Estate of Winzeler

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[Civ. No. 12698. Second Appellate District, Division Two. December 31, 1940.]

In the Matter of the Estate of HENRY S. WINZELER, Deceased. HOWARD W. WINZELER, Appellant, v. S. CASTORINA, Respondent.

COUNSEL

Burr & Smith for Appellant.

Michael F. Shannon, Thomas A. Wood and ChaS.W. Wolfe for Respondent.

OPINION

McComb, J.

This appeal, transferred from the Supreme Court to this court for decision pursuant to the provisions of article VI, section 4c of the Constitution of the State of California, is from a decree of the Superior Court granting the petition of respondent for the admission of decedent's will to probate as an original will, upon the ground that decedent was a resident of Los Angeles County at the time of his death, and also from the decree denying the petition of appellant for probate of decedent's will as a foreign will.

These are the sole questions necessary for us to determine:

First: Was there substantial evidence to sustain the trial court's finding "that decedent [Henry S. Winzeler] was at the time of his death a resident of the county of Los Angeles, State of California"?

Second: Did the trial court err in making a finding as to the residence of decedent, Henry S. Winzeler, at the time of his death? [42 Cal. App. 2d 248]

The first question must be answered in the affirmative and is controlled by the following pertinent rules of law:

[1] (1) In reviewing the evidence on appeal from a judgment on the ground that the evidence is insufficient to sustain a finding of fact, all conflicts must be resolved in favor of the respondent and all legitimate and reasonable inferences indulged in support of the finding (Raggio v. Mallory, 10 Cal. 2d 723, 725 [76 PaCal.2d 660]).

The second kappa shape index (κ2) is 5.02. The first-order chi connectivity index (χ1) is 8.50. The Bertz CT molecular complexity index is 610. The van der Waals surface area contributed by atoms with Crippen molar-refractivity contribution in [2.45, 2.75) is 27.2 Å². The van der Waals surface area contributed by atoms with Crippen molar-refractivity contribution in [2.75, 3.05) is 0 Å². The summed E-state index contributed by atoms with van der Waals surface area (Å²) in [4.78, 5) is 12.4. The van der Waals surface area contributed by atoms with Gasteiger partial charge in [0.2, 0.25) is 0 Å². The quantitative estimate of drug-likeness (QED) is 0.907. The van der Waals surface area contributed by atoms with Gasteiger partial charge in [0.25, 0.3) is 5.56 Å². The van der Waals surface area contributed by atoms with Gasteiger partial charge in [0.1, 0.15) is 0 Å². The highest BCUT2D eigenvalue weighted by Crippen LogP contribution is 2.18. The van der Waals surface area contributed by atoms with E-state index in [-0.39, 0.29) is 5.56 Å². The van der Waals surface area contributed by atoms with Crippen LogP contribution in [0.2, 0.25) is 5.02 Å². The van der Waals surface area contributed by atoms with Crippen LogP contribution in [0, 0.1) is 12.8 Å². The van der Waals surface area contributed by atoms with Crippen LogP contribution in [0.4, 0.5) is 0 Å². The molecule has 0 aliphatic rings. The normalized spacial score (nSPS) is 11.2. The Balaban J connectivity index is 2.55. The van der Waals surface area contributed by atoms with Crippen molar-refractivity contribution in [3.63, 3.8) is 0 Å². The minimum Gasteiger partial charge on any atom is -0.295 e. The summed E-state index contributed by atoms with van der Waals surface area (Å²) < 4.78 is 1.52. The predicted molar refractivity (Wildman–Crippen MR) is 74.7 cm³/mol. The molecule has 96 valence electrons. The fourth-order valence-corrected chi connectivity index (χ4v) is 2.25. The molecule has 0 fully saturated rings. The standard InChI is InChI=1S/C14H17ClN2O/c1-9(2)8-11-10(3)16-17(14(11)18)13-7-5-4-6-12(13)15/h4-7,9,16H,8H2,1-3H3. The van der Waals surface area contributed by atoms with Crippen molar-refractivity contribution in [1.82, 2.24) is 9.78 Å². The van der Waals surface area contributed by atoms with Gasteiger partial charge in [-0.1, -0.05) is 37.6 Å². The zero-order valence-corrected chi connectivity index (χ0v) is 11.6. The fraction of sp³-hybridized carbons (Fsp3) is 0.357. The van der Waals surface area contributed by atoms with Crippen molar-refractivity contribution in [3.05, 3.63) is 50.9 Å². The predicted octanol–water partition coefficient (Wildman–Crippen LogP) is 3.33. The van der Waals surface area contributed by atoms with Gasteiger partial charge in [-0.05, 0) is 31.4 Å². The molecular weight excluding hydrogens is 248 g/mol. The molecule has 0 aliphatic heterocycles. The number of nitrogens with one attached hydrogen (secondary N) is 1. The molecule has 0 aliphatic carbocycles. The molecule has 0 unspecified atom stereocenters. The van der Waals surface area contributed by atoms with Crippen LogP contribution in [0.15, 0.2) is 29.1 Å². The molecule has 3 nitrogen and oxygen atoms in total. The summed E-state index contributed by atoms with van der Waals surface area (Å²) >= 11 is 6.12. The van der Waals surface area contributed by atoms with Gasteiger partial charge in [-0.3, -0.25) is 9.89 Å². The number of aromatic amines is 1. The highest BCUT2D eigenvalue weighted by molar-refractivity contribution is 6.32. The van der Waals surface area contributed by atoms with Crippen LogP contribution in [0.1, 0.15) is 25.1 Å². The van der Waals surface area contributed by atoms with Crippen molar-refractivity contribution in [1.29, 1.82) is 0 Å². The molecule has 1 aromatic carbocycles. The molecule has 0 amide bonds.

[2] (2) When two or more inferences can be reasonably deduced from the facts, the appellate court is without power to substitute its deductions for those of the trial court (Bellon v. Silver Gate Theatres, Inc., 4 Cal. 2d 1, 14 [47 PaCal.2d 462]).

[3] (3) Direct evidence of one witness who is entitled to full credit is sufficient to prove any fact except perjury or treason and is necessarily sufficient to create a substantial conflict in evidence regardless of inferences supporting testimony to the contrary (Estate of Filippi, 9 Cal. App. 2d 407, 410 [49 PaCal.2d 892]).

[4] (4) The power of the appellate court begins and ends with a determination as to whether there is any substantial evidence contradicted or uncontradicted which will support the finding of fact (Raggio v. Mallory, supra, 725).

There was received in evidence an application of decedent dated February 18, 1937, to become a member of the Los Angeles Athletic Club, wherein appeared the following questions and answers thereto by decedent:

"Resided in Los Angeles district, how long? A visitor for ten years. In Southern California? Five years. Previous Residence? Bryan, Ohio."

There was also received in evidence a lease dated September 25, 1936, between the Pacific Mutual Life Insurance Company and Craftsman Studios, Inc., of which decedent was the sole stockholder, covering a lease on premises at 501 West Sixth Street in Los Angeles for a period of ten years beginning January 1, 1937, at a rental of $1500 per month. On the property covered by the lease just mentioned decedent opened a store and operated the same, having at one time an inventory stock of approximately $60,000 in value.

Decedent swore to an affidavit of merits in connection with a motion for a change of venue, wherein he made the following statement: [42 Cal. App. 2d 249]

"Affiant further says that he was, at the time of the commencement of the above-entitled action and ever since has been and is now, a resident of the City of Laguna Beach, County of Orange, State of California."